How to Win Short Story Competitions

I’ve written (with Geoff Nelder) a new book that you might like.

Two competition judges (Dave and Geoff) discuss everything they know about entering, judging and (most importantly) winning short story competitions, in an easy-to-follow question and answer format.

Click on the cover image on the left  if you’re desperate to buy it immediately. Or read on for some entertaining anecdotes about how we created it.

We actually wrote this book in August 2009. And when I say ‘wrote’ I mean spoke – because it was intended to be an audio recording. For various reasons,  that didn’t work out too well (the voice recorder I’d ordered didn’t turn up until three days afterwards, the microphone I purchased at very short notice sounded like you were speaking down a cardboard tube, and our voices were not at their best). We did end up with a recording (not good enough to sell) and (later) a transcript that we thought would make a very good book if we tidied it up a bit.

The plan was to record it at the beach – because writers can work anywhere, so let’s live the dream! So, once he had finished judging the 2009 Whittaker Prize, Geoff caught the train down to Devon and spent a day revisiting his past, with the intention of meeting me at the seaside the next day. Next day dawned . . . and it was raining. So we recorded it in the hotel’s dining room instead.

While we were there we tried taking a photo of the two of us together, which we could use for things like blogs, magazine reviews, etc. But the microphone (the one that sounded like a cardboard tube) used up all the batteries. Here is the only photo we have (taken just before the batteries died completely). The flash didn’t go off so it was murky and blurred, but we’ve brightened and sharpened it as best we can. It isn’t great, but it’s all we’ve got!

The transcript passed back and forth between us a few times. And then time passed, and some more time passed, and we both got engrossed in other projects. And then suddenly it was spring 2012 and Geoff said he was judging the Whittaker Prize again. It was time to get this book finished!

This was the first book I formatted for Amazon’s Kindle ebook reader, and the process turned out to be a nostalgic blast into the past. It’s exactly the same process and coding system that I used back in 1996 when I created web pages by hand using Windows Notepad. I used something a little more advanced this time around, but I still went back to Notepad a couple of times, as its search and replace function works with curly quotes and the other software doesn’t recognise them.

You can of course cheat and use Amazon’s Word-to-Kindle converter, but I’ve seen too many examples of mangled formatting to trust it. I’d been meaning to learn how to do it properly anyway, so this was the perfect opportunity to do so.

The medal on the cover was knitted by Mary, a volunteer in the swimming pool fundraising shop I manage. (My role is also voluntary I’d like to point out!) She brought in some medals she’d made to sell in the shop, and I thought they had just the right sort of quirky touch to make our cover stand out. So she made one especially for us (and donated her fee to the swimming pool fund.)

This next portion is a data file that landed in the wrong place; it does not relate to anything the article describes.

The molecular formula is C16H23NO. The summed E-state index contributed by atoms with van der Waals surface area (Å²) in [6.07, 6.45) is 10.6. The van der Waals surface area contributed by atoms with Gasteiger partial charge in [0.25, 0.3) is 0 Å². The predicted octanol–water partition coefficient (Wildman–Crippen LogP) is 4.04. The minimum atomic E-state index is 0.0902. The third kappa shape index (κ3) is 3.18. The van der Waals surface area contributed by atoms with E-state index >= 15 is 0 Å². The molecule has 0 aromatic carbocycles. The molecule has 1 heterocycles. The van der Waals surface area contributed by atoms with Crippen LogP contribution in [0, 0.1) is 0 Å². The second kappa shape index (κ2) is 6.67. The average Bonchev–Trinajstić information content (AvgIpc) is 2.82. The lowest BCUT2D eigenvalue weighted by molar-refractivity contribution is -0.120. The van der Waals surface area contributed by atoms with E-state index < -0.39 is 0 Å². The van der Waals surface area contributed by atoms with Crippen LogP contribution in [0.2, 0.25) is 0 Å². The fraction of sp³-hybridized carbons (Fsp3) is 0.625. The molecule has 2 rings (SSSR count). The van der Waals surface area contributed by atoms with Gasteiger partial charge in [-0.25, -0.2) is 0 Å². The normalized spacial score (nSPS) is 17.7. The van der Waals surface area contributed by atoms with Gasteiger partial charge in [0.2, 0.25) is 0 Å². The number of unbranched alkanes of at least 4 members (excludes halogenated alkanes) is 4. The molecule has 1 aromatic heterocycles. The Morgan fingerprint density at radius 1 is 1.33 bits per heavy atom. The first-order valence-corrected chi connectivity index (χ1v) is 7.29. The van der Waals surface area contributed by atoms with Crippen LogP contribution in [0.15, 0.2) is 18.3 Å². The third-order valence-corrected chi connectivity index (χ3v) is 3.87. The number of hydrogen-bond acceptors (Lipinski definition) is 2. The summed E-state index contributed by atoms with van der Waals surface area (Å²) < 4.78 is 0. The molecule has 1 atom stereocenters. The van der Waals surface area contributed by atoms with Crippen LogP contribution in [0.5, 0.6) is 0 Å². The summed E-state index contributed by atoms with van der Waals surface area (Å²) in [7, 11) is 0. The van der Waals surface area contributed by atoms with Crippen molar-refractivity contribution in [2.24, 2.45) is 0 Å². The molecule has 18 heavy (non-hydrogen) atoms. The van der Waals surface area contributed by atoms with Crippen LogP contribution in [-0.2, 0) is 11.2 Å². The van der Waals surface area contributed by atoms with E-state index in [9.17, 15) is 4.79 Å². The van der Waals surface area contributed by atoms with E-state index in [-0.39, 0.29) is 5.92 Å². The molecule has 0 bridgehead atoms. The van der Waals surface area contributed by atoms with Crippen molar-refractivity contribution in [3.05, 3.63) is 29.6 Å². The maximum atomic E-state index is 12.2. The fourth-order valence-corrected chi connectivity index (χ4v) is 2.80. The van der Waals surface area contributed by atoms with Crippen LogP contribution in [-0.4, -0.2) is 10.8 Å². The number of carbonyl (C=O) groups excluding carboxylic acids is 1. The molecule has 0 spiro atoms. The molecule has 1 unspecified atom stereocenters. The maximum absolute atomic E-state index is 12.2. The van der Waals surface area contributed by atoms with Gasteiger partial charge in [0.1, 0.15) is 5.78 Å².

The text in the cover photo is from a sample story we included in the book to show how the judging process works. The story is ‘Return to Cairo’ by Jonathan Pinnock – and it includes a few naughty words. (Geoff chose it, not me!) Despite arranging the medal as artfully as I could, one unfortunate word remained uncovered – and featured rather prominently. So I had to airbrush it out using Photoshop. It isn’t a terrible word, but you really don’t want it taking pride of place on your book’s cover!

Photographing the cover took longer than ‘writing’ the book. (Such is the life of a perfectionist – or a ‘control freak’ as some people call me.) It took 80 shots over three days using two different cameras to get a result I was happy with. (And I am very happy with it.) I tried different angles, lighting conditions and camera settings, with and without a tripod, and ended up going back to the camera I first started with. The photo on the cover was shot number 78.

So that’s the story of how this brilliant little book was created. If you enter short story competitions, or have ever considered doing so, you’ll definitely find it useful, and it should boost your chances of success considerably. If you win any please let us know so we can brag about it celebrate your success.

How to Win Short Story Competitions is available from the following outlets:

Kindle –
Kindle –

If you’re a full lifetime member of ideas4writers you’re entitled to receive the PDF version at no cost. Please email Dave if you would like one. We ask that you send us a one-paragraph review in exchange.



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